Economic Health

Exposure to both pests and pesticides is a ubiquitous, pernicious health threat in many homes in Philadelphia's underserved communities.
Economic Health - Articles

Updated: October 2, 2017

Economic Health

USDA Forest Service - Region 8 - Southern, USDA Forest Service, Bugwood.org

Driven to extreme measures, residents in aging housing stock often use the only tool they know for dealing with pests: dangerous pesticides, especially insecticides and rodenticides that have been banned or are restricted, but are still available. This can lead to serious consequences - increasingly, studies link such pesticide use in homes with rising rates of asthma and other respiratory ailments, particularly among children. Integrated Pest Management (IPM) offers alternative strategies such as sealing cracks and crevices, removing sources of food for pests, and careful use of least-toxic baits and gels. However, this preventative approach is not well known and thus rarely used. At the same time, underserved communities offer few job opportunities and experience high rates of unemployment and underemployment. The combination of limited economic resources, lack of awareness about the risks of pests and pesticides, and virtually no access to alternative and safe pest management resources creates a formidable challenge to healthy and stable communities.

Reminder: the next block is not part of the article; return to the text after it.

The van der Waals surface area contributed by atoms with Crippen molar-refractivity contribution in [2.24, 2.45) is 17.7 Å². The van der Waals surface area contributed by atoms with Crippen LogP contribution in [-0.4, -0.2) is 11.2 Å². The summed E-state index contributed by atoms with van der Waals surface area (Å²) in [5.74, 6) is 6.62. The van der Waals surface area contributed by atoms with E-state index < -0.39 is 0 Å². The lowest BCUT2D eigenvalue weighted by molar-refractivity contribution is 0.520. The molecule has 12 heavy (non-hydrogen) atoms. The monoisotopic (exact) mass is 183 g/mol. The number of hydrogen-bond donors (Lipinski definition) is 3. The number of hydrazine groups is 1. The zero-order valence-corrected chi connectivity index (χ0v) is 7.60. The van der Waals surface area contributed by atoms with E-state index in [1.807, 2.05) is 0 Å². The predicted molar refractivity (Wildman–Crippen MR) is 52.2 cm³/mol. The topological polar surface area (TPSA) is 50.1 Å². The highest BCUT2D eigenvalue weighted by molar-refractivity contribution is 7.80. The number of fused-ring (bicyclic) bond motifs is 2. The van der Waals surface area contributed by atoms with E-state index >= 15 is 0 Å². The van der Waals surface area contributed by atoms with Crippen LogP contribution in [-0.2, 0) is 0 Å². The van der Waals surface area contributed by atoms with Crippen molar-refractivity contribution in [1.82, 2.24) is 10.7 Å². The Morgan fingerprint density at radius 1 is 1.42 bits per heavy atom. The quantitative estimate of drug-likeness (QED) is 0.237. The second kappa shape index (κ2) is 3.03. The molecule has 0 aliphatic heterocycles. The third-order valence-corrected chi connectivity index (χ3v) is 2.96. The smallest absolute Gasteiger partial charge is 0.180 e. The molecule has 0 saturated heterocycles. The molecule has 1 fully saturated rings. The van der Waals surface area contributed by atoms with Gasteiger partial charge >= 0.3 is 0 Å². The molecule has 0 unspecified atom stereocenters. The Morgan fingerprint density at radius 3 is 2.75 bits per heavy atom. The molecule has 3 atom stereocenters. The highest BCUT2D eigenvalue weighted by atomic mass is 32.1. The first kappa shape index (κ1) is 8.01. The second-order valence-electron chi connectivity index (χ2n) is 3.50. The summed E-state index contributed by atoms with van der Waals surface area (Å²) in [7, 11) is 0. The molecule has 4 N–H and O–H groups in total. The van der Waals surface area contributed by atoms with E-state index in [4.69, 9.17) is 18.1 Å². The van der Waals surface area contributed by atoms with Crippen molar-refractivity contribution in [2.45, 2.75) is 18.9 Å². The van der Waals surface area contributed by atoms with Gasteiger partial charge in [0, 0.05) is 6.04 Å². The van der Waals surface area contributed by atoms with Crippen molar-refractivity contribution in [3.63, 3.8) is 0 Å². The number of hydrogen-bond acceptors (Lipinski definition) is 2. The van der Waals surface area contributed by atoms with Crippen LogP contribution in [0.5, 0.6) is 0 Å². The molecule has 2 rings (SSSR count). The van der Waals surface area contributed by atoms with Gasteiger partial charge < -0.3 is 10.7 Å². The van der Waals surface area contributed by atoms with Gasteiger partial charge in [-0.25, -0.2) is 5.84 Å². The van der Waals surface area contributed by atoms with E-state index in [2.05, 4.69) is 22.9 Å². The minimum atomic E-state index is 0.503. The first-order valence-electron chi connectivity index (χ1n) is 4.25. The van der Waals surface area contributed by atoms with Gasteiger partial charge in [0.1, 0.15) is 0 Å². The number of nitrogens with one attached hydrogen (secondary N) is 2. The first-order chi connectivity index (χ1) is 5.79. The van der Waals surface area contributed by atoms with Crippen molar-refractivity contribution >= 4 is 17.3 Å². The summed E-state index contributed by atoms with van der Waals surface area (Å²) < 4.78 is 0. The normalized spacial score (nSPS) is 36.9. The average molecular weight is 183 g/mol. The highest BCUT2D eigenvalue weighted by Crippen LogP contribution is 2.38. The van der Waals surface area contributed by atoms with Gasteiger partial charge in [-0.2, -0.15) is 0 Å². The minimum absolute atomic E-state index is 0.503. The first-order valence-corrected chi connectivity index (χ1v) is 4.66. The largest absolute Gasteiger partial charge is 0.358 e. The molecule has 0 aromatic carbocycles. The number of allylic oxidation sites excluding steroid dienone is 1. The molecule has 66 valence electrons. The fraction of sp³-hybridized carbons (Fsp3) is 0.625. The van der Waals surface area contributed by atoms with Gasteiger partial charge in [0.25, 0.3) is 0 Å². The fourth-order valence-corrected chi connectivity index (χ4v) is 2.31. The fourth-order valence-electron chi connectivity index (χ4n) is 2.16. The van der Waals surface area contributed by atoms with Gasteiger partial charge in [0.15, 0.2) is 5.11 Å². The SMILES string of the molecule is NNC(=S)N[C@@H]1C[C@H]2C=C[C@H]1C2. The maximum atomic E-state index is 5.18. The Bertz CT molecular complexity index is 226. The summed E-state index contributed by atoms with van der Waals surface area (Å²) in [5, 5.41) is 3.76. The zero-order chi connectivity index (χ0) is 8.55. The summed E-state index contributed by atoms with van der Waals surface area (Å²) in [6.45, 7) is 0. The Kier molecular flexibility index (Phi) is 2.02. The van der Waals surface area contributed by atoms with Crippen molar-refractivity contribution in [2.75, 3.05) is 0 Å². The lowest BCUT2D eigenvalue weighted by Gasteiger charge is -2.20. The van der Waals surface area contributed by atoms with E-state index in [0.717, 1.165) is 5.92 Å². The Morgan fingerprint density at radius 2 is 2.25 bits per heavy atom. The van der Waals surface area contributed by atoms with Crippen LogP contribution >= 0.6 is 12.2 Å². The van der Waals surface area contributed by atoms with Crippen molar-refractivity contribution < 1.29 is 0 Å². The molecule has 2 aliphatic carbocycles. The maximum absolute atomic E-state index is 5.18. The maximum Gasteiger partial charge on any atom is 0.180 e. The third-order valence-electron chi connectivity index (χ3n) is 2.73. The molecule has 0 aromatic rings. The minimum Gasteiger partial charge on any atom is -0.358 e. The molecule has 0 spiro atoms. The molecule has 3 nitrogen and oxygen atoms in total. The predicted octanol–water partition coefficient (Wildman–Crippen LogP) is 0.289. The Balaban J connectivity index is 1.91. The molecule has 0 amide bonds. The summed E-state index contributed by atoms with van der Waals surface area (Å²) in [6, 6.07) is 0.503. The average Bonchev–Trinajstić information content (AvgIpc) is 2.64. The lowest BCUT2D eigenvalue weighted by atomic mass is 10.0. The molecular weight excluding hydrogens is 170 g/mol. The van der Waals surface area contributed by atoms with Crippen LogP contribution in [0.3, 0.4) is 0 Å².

The Philadelphia School and Community IPM Partnership (PSCIP), a collaborative of public and private agencies in health, education, environmental protection, and community and economic development, proposes an initiative that empowers the community to address both the health issues of pests and pesticides and also the need for jobs. Specifically, PSCIP will create a training program in "green jobs" - jobs offering safe pest management services to underserved Philadelphia neighborhoods. The program will:

  • Reform the current training for pest control operators (PCO's) to include IPM pest management, work with existing PCO training programs to incorporate the new training into their curricula, and introduce this training into at least four of Philadelphia's vocational training programs and institutions.
  • Design and implement a small business development program that provides technical assistance, mentoring, micro-loans, and other resources for entrepreneurs to start their own pest management businesses, and, eventually, distribute and apply "green" supplies, particularly in areas underserved by retail businesses. This is the initial step in a longer-term project to develop "Healthy Home SWAT Team," businesses that will provide home maintenance services in pest management, household repairs and other services in low-income neighborhoods.
  • Build the market for "green" pest management through social marketing programs in: schools, health care institutions, churches, other nonprofit programs, and government housing, health, environmental, and other outreach initiatives.

The Jobs for Healthy Homes Program will generate self-employment opportunities in Philadelphia's low income neighborhoods while reducing toxic pollution and its health consequences, increase awareness of the risks of pesticides, provide knowledge about alternatives for pest management, and increase access to safer pest management products.